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Well, sometimes they are anyway.  For many people, especially dance teachers, ‘hornpipe’ is synonymous with 2/4 time. But there are also triple meter hornpipes, often notated in 3/2, particularly common in English baroque music, an example being Purcell’s Hole in the Wall (see below). Another example is the Scottish tune ‘Dance to your Daddy‘, the rondeau from Purcell’s Abdelazer that’s used in Britten’s Young Person’s Guide to the Orchestra or the hornpipe from Handel’s Water Music. The only person I’ve ever heard refer to hornpipe in a class and mean the baroque triple meter kind, is Mark Morris (see earlier post on that event).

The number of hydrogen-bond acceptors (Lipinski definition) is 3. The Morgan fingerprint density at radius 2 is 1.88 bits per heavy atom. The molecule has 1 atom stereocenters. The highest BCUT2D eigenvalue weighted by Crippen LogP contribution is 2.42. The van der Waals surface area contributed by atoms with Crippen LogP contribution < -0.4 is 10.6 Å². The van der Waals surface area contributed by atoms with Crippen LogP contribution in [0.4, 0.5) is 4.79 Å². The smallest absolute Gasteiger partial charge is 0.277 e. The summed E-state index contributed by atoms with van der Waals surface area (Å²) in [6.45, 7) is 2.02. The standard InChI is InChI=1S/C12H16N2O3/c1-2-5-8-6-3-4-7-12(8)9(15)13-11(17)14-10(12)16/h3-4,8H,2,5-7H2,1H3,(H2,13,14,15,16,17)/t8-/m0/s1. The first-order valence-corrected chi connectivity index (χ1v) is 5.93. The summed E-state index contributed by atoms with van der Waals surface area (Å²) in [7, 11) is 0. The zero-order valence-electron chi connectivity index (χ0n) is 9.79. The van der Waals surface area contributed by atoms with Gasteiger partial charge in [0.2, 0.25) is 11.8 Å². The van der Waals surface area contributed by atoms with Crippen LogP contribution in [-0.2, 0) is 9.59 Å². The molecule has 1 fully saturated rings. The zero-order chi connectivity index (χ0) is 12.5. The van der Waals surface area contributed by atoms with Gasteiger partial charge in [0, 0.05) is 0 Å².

Until about a year ago, I had never realised those last three tunes were in three at all—I hadn’t ever considered what their metre was, because in fact, metre in the sense of regular grouping accents doesn’t seem to emerge from those tunes – they just seemed to me  to flow as melodies without sensing that they’re in 3  or 2 – or anything in fact.  I sometimes wonder why I would teach people to try and perceive patterns in music that I don’t perceive myself, even with my musical training. I’m afraid I have no answer to that yet.

The Hole in the Wall

And the water music hornpipe:

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Jonathan Still, ballet pianist